man and woman looking at one another and the woman is filled with plants and vines that are creeping into the man's body

Rappaccini's Daughter

by Nathaniel Hawthorne

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What makes Giovanni sigh in "Rappaccini's Daughter"?

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Giovanni sighs in the opening of the story from a mixture of emotions. He is “a young man for the first time out of his sphere,” so he has never been away from home before, and he is homesick. He knows the history, or “the poem,” of his country, and he knows something of the history of the family whose ancient mansion he has taken lodgings in, and he has been reminiscing about what he knows. He remembers that one of the ancestors of the family whose crest is above the door was shown as being in one of the circles of Hell in Dante’s Inferno. He also notes that the family is long extinct. All of this melancholy nostalgia coupled with missing his home leads to his heavy sigh.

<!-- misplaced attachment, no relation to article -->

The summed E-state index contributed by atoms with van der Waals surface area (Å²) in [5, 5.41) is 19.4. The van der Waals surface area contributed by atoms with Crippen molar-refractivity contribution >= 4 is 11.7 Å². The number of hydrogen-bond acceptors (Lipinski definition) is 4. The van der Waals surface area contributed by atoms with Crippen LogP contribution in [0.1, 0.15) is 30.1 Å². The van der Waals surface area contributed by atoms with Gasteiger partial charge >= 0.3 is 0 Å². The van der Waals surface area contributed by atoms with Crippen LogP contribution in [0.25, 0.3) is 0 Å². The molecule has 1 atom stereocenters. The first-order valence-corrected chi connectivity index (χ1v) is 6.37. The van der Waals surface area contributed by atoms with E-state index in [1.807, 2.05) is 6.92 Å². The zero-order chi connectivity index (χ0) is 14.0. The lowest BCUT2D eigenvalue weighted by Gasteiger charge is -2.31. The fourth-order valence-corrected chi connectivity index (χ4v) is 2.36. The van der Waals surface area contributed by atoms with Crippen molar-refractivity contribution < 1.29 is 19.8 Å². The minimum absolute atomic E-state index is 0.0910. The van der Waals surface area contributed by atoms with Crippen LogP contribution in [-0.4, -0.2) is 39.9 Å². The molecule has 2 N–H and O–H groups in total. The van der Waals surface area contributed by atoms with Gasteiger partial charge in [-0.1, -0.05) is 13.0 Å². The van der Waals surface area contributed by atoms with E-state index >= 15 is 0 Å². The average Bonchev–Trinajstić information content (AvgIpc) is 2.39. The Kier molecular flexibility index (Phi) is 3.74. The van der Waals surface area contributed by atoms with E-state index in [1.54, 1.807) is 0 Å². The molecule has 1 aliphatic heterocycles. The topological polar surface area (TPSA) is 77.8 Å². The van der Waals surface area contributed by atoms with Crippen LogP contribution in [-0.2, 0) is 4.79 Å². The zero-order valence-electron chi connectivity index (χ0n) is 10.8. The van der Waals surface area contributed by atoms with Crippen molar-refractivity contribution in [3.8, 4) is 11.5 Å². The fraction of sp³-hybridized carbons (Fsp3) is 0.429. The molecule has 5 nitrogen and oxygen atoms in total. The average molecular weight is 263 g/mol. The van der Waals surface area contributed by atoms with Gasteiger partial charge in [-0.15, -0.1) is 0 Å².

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Giovanni Guasconti has moved to northern Italy in order to attend classes at the University of Padua, though he is originally from the southern part of the country. It sounds as though he finds the north somewhat dreary in comparison to his home. First, the climate is very different: the sun does not seem to shine as brightly in his eyes. Second, Giovanni clearly misses his home, and this is the first time he has ever really been away. Third, he recollects that a member of the family to whom the armorial crest above the door to his building once belonged was mentioned in Dante's Inferno, adding to the dismal mood of this place. Finally, the narrator describes Giovanni's apartment as "desolate and ill-furnished," unlike his home. Therefore, he has a number of reasons for which to sigh.

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